So true! The longer you wait, the better chance of a better seat. Spirit is an airline I love to hate. I’m diamond on Delta and obviously 99% of my flying is with them. However, on a personal trip when using points, sometimes Delta is totally outrageous with what they want to charge. Last week I had the option to do 50,000 sky miles roundtrip CLE-LAX with a connection or $100 round trip on spirit non stop. It’s just a no brainer. Also, this is not my 5th time flying with a companion on Spirit, and have never once paid for seat assignments. I have ALWAYS been put next to my companion… I’ve never had an issue with the automatic seat algorithm assigning random seats. My theory is that if its on the same confirmation number, the system puts you together. Obviously a small sample over the years, but has always worked true for me! I think it is definitely worth the risk!
Interesting! I’d love to see more datapoints on same PNR sitting together. Readers, chime in if you have one!
We flew round trip from MSP to Boston twice this summer with 6 passengers and all 4 times the 6 passengers were in the same row seats A through F. We did check-in online after the 24 hour window.
Very cool Kurt! Maybe I won’t be so nervous to fly Spirit with the family then…
We were on Allegiant and they put my wife and I together. We did not choose seats. The thought of waiting on check-in to get a better seat is interesting.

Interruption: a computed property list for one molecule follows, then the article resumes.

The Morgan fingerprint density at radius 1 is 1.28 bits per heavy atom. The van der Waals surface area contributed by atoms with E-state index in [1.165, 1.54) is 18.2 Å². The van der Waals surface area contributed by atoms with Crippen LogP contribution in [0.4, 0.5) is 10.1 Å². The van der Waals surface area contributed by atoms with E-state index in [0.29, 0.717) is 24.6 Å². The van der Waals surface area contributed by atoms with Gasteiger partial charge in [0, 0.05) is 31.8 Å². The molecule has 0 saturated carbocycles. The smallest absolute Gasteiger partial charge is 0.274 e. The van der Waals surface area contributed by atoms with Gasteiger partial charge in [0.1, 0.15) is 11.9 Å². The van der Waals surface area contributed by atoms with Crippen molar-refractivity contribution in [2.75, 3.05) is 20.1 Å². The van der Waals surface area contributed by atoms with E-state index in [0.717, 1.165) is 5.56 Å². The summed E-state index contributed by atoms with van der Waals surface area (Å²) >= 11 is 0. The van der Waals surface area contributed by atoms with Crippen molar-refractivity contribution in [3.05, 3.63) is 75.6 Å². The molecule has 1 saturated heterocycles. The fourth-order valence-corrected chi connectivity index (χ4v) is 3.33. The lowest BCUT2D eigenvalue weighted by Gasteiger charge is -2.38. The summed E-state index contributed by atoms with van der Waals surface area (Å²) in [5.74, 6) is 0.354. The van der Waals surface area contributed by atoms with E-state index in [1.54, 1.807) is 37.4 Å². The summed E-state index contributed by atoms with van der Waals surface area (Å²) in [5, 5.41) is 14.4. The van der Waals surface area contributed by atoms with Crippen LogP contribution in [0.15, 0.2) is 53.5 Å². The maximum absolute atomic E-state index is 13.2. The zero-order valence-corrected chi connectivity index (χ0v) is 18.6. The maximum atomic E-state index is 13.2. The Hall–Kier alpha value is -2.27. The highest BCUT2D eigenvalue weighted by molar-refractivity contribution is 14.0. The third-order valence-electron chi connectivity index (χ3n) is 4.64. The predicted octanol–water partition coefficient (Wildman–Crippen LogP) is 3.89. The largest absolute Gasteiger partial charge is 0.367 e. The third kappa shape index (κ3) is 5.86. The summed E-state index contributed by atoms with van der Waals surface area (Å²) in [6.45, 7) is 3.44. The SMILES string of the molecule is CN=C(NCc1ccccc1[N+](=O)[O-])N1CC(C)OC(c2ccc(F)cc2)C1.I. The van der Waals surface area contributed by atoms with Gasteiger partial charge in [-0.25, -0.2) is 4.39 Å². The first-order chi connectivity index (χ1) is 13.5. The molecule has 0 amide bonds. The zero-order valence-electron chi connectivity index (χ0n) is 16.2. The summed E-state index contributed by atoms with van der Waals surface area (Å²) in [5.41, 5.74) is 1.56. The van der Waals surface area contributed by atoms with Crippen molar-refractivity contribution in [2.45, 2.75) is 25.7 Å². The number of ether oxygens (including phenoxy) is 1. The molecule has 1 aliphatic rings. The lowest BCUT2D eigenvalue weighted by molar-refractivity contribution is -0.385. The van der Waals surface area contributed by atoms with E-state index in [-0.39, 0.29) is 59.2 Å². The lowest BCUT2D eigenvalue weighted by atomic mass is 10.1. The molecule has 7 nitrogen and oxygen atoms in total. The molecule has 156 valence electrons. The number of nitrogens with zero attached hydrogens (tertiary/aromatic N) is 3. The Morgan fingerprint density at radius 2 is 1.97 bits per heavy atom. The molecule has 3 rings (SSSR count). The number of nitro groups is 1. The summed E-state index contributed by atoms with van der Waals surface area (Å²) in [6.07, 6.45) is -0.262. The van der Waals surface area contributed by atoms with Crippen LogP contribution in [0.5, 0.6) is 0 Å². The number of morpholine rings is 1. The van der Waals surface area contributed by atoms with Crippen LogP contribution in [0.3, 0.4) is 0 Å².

Been married for 42 years. We can certainly sit apart if it saves us a few dollars. Besides, I get 2 hours not being told what to do. Generally the planes are so loud it is hard to talk.
Although I love traveling with friends and family, solo flights are some of my favorites! 2 or 3 hours of virtually uninterrupted reading, writing, listening to music, or whatever else I want to get done!
I’ve had the same experience on Frontier and (unofficially) I’ve heard that their algorithm at least prioritizes this. I think airlines use it as a scare tactic to get you to pay for seats. And of course, the more people you have on your PNR the harder it would get.
Just checked in 2 hours before flight and got the previous to last row. Checking in later had worked the past few times.
Your plan will work great, if and only if the flight is not oversold. If it is oversold, check in time matters as to who is bumped first; you risk never getting a seat assignment because their are no more seats. Spirit has only one class of airfare meaning bumped passengers are only sorted by check in time.